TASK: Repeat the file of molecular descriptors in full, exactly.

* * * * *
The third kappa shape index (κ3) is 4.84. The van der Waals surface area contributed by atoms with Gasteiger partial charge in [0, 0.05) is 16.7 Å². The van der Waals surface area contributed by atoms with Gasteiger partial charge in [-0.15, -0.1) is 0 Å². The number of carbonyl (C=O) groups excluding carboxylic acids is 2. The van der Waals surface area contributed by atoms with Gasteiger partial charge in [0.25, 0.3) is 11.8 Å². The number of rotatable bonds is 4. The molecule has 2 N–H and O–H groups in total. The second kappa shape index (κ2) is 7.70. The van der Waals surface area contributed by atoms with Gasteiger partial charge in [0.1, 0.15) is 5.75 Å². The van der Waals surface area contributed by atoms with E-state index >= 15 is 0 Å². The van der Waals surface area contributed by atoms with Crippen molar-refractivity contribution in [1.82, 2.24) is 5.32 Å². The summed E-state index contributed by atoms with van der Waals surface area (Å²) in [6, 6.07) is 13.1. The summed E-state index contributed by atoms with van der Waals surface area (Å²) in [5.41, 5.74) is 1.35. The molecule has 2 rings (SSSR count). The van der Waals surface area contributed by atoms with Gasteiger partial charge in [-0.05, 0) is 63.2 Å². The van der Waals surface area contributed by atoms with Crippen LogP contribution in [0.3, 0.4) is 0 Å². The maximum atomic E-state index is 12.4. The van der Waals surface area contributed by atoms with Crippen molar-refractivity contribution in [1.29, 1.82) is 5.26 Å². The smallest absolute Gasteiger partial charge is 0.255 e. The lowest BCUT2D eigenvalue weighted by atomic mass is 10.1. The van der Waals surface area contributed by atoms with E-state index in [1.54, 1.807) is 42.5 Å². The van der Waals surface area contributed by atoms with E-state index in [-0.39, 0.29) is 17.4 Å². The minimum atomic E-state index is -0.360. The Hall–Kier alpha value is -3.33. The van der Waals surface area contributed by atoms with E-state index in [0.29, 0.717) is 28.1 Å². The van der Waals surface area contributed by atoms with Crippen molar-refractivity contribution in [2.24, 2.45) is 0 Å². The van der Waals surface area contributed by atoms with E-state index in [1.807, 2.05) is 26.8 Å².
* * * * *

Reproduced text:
The third kappa shape index (κ3) is 4.84. The van der Waals surface area contributed by atoms with Gasteiger partial charge in [0, 0.05) is 16.7 Å². The van der Waals surface area contributed by atoms with Gasteiger partial charge in [-0.15, -0.1) is 0 Å². The number of carbonyl (C=O) groups excluding carboxylic acids is 2. The van der Waals surface area contributed by atoms with Gasteiger partial charge in [0.25, 0.3) is 11.8 Å². The number of rotatable bonds is 4. The molecule has 2 N–H and O–H groups in total. The second kappa shape index (κ2) is 7.70. The van der Waals surface area contributed by atoms with Gasteiger partial charge in [0.1, 0.15) is 5.75 Å². The van der Waals surface area contributed by atoms with E-state index >= 15 is 0 Å². The van der Waals surface area contributed by atoms with Crippen molar-refractivity contribution in [1.82, 2.24) is 5.32 Å². The summed E-state index contributed by atoms with van der Waals surface area (Å²) in [6, 6.07) is 13.1. The summed E-state index contributed by atoms with van der Waals surface area (Å²) in [5.41, 5.74) is 1.35. The molecule has 2 rings (SSSR count). The van der Waals surface area contributed by atoms with Gasteiger partial charge in [-0.05, 0) is 63.2 Å². The van der Waals surface area contributed by atoms with Crippen LogP contribution in [0.3, 0.4) is 0 Å². The maximum atomic E-state index is 12.4. The van der Waals surface area contributed by atoms with Crippen molar-refractivity contribution in [1.29, 1.82) is 5.26 Å². The smallest absolute Gasteiger partial charge is 0.255 e. The lowest BCUT2D eigenvalue weighted by atomic mass is 10.1. The van der Waals surface area contributed by atoms with E-state index in [1.54, 1.807) is 42.5 Å². The van der Waals surface area contributed by atoms with E-state index in [-0.39, 0.29) is 17.4 Å². The minimum atomic E-state index is -0.360. The Hall–Kier alpha value is -3.33. The van der Waals surface area contributed by atoms with E-state index in [0.29, 0.717) is 28.1 Å². The van der Waals surface area contributed by atoms with Crippen molar-refractivity contribution in [2.24, 2.45) is 0 Å². The van der Waals surface area contributed by atoms with E-state index in [1.807, 2.05) is 26.8 Å².